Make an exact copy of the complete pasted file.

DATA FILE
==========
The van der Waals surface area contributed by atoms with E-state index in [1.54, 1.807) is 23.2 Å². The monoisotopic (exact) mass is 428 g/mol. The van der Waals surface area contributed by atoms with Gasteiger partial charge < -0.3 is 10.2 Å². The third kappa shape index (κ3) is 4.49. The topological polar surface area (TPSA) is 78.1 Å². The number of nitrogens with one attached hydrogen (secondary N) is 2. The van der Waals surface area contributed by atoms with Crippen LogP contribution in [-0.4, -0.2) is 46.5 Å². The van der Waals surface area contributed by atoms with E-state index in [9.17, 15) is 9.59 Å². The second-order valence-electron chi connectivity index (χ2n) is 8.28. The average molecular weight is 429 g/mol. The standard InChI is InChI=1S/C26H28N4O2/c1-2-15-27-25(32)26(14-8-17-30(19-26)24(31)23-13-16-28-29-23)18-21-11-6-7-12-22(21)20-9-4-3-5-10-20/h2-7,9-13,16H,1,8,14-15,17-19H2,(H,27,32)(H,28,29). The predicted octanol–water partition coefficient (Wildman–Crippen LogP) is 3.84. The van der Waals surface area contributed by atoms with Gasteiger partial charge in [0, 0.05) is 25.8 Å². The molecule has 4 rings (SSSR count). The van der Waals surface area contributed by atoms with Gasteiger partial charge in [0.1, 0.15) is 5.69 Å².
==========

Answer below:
The van der Waals surface area contributed by atoms with E-state index in [1.54, 1.807) is 23.2 Å². The monoisotopic (exact) mass is 428 g/mol. The van der Waals surface area contributed by atoms with Gasteiger partial charge < -0.3 is 10.2 Å². The third kappa shape index (κ3) is 4.49. The topological polar surface area (TPSA) is 78.1 Å². The number of nitrogens with one attached hydrogen (secondary N) is 2. The van der Waals surface area contributed by atoms with Crippen LogP contribution in [-0.4, -0.2) is 46.5 Å². The van der Waals surface area contributed by atoms with E-state index in [9.17, 15) is 9.59 Å². The second-order valence-electron chi connectivity index (χ2n) is 8.28. The average molecular weight is 429 g/mol. The standard InChI is InChI=1S/C26H28N4O2/c1-2-15-27-25(32)26(14-8-17-30(19-26)24(31)23-13-16-28-29-23)18-21-11-6-7-12-22(21)20-9-4-3-5-10-20/h2-7,9-13,16H,1,8,14-15,17-19H2,(H,27,32)(H,28,29). The predicted octanol–water partition coefficient (Wildman–Crippen LogP) is 3.84. The van der Waals surface area contributed by atoms with Gasteiger partial charge in [0, 0.05) is 25.8 Å². The molecule has 4 rings (SSSR count). The van der Waals surface area contributed by atoms with Gasteiger partial charge in [0.1, 0.15) is 5.69 Å².